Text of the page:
The Slender Thread (1965)
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Sydney Pollack started an illustrious directorial career with The Slender Thread, a tense suicide hotline drama starring Sidney Poitier and Anne Bancroft that plays at once like a self-murder mystery as Poitier's Alan pumps Bancroft's Inga for information, and a ticking-clock thriller where the police must find her before she succumbs to an overdose. Pollack's skill is already evident here, taking what is essentially a radio play, and drawing us into his world with various intriguing twists, like his camera flying around the city and landing on various characters connected in ways we don't yet understand, or giving us shots that express Inga's point of view (like the giddy go-go club sequence). Above all, it's a character study in which the main intrigue is whether or not someone can forgive themselves, especially absent others' forgiveness. While I don't begrudge Bancroft her flashback scenes - they're strong in isolation - I kind of resent the film's shifting perspective and wish it had been a very intimate, bare-bones, conversation between Alan and Inga, in which we never see her at all. Maybe it's my radio roots talking...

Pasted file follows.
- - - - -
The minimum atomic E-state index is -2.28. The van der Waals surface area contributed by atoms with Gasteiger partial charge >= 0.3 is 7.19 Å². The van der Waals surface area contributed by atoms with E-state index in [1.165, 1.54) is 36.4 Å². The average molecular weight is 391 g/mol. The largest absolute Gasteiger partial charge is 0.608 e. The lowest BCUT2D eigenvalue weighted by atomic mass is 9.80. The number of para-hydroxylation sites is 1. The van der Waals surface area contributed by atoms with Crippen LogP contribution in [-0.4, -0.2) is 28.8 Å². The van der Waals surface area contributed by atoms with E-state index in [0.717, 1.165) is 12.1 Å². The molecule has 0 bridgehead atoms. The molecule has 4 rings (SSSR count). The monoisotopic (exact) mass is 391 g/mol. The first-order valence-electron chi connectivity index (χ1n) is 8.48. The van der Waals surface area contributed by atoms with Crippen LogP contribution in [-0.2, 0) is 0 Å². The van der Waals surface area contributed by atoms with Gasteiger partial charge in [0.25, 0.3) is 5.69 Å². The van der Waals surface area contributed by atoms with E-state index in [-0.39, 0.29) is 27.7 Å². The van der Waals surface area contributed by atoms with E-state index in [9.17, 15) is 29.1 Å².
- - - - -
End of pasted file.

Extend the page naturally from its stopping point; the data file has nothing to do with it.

I agree with the other comment: the film would've worked better had it been more intimate and minimalistic conversation piece between Poitier and Bancroft. Not that there's much wrong with the current product. The charisma of both leads carries the 98 minute flick more than competently.
I don't have much experience or history with the subject matter but the last day of the female character before her decision seemed very real. There's no one big life changing event that goes wrong and pushes her over; it's the little things culminating and building up until the kettle finally boils over. The bird scene is especially memorable.
Shout out to Quincy Jones' score as well, the jazzy and cold trumpet sounds played well with the bleak and empty Seattle streets
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